Is surgical safety surveillance needed? Yes, according to new research, which found an increased risk to patients during the adoption of minimally invasive robotic surgery. Granted, the surgery evaluated in the study was for the treatment of prostate cancer, but new techniques are new techniques.
The study authors cautioned that more standards, training, and credentialing are needed when adopting new surgical technologies. In terms of training for gynecological surgery, one program has already had proven success.
- After analyzing the clinical adoption of minimally invasive robotic prostatectomies, researchers found reason to support refining the process for using new surgical technology to improve patient safety.
- In 2005, the risks associated with radical prostatectomies were two times greater in patients who had the procedure done using minimally invasive robotic technology verses traditional open surgery.
- Better guidelines and training are needed when adopting new surgical technologies.
"This study looked at the stages of innovation and how the rapid adoption of a new surgical technology—in this case, a surgical robotic system—can lead to adverse events for patients," said Kellogg Parsons, MD, MHS, surgical oncologist, UC San Diego Health System and first author of the paper.
Parsons and colleagues found a two-fold increase in the adjusted odds ratio of patient safety indicators for minimally invasive radical prostatectomy when compared with open radical prostatectomy. But the increased risk was only found in 2005 and not in the other years in the study, which included 401,325 men who had the procedure between January 1, 2003, and December 31, 2009. This suggests that the risk to patients normalizes after the surgeons become experienced with the new techniques.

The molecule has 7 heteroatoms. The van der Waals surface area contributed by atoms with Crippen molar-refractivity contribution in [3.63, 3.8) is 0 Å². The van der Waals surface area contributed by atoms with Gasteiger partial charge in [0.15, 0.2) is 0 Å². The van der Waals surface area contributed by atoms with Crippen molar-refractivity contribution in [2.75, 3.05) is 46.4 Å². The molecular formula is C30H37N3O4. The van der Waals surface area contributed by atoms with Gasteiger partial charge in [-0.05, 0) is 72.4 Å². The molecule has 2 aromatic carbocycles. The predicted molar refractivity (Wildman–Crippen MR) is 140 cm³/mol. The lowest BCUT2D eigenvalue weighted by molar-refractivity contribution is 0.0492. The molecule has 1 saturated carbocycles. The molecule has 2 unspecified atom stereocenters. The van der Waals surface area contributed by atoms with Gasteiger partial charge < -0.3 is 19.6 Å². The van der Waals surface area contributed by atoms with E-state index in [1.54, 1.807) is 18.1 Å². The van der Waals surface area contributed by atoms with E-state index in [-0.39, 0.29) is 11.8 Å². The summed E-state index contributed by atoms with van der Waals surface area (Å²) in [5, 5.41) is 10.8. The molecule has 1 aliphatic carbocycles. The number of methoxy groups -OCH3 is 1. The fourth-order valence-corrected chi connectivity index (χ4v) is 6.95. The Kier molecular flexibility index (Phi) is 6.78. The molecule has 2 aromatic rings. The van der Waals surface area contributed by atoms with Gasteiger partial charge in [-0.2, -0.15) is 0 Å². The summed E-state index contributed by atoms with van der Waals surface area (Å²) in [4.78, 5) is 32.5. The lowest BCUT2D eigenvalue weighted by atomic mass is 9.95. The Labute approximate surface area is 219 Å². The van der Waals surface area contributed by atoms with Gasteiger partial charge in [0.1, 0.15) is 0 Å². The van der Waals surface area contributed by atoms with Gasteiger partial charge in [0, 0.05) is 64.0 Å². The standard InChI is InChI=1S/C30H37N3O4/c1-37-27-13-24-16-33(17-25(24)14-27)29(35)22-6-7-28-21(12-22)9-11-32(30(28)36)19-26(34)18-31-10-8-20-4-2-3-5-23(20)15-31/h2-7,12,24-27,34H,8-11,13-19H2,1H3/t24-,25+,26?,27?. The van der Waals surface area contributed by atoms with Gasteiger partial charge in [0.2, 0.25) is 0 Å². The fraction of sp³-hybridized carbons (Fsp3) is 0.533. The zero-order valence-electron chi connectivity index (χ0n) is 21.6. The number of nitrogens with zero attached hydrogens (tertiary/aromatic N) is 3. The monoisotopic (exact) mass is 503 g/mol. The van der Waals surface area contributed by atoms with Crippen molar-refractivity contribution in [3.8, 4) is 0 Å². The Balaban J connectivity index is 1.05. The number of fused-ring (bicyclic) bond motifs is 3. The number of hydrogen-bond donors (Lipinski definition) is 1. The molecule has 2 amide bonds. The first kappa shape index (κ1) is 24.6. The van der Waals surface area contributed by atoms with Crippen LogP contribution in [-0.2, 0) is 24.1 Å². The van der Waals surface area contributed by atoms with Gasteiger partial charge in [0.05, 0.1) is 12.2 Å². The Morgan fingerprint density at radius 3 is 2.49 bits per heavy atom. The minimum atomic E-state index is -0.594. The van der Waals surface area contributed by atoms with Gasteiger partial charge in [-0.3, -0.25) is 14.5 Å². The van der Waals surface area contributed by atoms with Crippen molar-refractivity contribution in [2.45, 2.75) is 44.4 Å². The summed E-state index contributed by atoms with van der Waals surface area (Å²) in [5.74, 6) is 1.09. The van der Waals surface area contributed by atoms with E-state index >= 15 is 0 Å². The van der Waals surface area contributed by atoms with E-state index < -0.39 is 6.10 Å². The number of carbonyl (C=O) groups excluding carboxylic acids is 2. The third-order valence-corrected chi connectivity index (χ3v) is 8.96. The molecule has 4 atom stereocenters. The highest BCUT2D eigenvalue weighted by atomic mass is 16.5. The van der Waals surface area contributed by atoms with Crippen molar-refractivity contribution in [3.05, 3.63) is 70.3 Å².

The results of the study were published online in JAMA Surgery on July 2. In an invited commentary, two physicians with the Department of Urology at Johns Hopkins University highlighted the fact that no other statistically significant differences between minimally invasive and open radical prostatectomies were uncovered. The commentators also suggested that more data was needed to fully evaluate the findings of the study, including looking at outcomes such as cancer recurrence and the effects on quality of life. Finally, they were critical that the study did not adjust for confounders, such as surgeon experience and disease characteristics.
Still, Parsons and colleagues suggested that as minimally invasive radical prostatectomies became more commonplace across the country with the advent of the da Vinci technology, there was a need to better protect patient safety. They concluded that the findings should inform the clinical adoption of other minimally invasive surgical technologies by refining the processes for training surgeons on new technologies.
"A responsibility of deploying a surgical technology should include the responsibility to monitor it as it diffuses throughout the real world to ensure safety," said David C. Chang, PhD, MPH, MBA, director of Outcomes Research at UC San Diego School of Medicine and the paper's senior author. "Surveillance of surgical safety should be ongoing, much like the Centers for Disease Control monitor changes in trends of infectious diseases across the country."